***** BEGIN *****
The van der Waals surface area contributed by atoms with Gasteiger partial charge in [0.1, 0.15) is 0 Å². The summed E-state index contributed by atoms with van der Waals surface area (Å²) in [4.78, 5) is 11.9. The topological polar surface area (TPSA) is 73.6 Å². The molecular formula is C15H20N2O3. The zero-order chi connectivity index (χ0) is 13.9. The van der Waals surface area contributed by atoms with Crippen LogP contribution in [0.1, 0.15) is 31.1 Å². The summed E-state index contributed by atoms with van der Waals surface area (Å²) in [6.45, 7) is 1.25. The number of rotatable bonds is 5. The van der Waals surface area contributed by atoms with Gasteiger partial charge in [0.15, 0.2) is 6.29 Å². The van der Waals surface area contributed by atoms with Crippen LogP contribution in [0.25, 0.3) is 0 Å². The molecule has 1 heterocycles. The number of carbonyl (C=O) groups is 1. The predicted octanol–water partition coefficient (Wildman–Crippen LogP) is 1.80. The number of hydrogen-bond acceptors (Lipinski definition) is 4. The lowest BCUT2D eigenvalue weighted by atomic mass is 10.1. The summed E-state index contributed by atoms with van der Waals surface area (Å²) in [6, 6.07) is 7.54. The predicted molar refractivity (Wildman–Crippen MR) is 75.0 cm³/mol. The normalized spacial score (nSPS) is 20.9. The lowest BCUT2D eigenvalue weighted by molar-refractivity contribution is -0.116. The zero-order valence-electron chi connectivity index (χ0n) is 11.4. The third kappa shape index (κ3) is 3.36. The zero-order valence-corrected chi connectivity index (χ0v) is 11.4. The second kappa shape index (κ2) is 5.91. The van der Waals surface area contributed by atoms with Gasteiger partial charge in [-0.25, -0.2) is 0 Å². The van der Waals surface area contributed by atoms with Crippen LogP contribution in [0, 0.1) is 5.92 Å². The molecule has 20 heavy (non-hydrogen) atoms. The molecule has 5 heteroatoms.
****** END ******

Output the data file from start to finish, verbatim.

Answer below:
The van der Waals surface area contributed by atoms with Gasteiger partial charge in [0.1, 0.15) is 0 Å². The summed E-state index contributed by atoms with van der Waals surface area (Å²) in [4.78, 5) is 11.9. The topological polar surface area (TPSA) is 73.6 Å². The molecular formula is C15H20N2O3. The zero-order chi connectivity index (χ0) is 13.9. The van der Waals surface area contributed by atoms with Crippen LogP contribution in [0.1, 0.15) is 31.1 Å². The summed E-state index contributed by atoms with van der Waals surface area (Å²) in [6.45, 7) is 1.25. The number of rotatable bonds is 5. The van der Waals surface area contributed by atoms with Gasteiger partial charge in [0.15, 0.2) is 6.29 Å². The van der Waals surface area contributed by atoms with Crippen LogP contribution in [0.25, 0.3) is 0 Å². The molecule has 1 heterocycles. The number of carbonyl (C=O) groups is 1. The predicted octanol–water partition coefficient (Wildman–Crippen LogP) is 1.80. The number of hydrogen-bond acceptors (Lipinski definition) is 4. The lowest BCUT2D eigenvalue weighted by atomic mass is 10.1. The summed E-state index contributed by atoms with van der Waals surface area (Å²) in [6, 6.07) is 7.54. The predicted molar refractivity (Wildman–Crippen MR) is 75.0 cm³/mol. The normalized spacial score (nSPS) is 20.9. The lowest BCUT2D eigenvalue weighted by molar-refractivity contribution is -0.116. The zero-order valence-electron chi connectivity index (χ0n) is 11.4. The third kappa shape index (κ3) is 3.36. The zero-order valence-corrected chi connectivity index (χ0v) is 11.4. The second kappa shape index (κ2) is 5.91. The van der Waals surface area contributed by atoms with Gasteiger partial charge in [-0.25, -0.2) is 0 Å². The van der Waals surface area contributed by atoms with Crippen LogP contribution in [0, 0.1) is 5.92 Å². The molecule has 20 heavy (non-hydrogen) atoms. The molecule has 5 heteroatoms.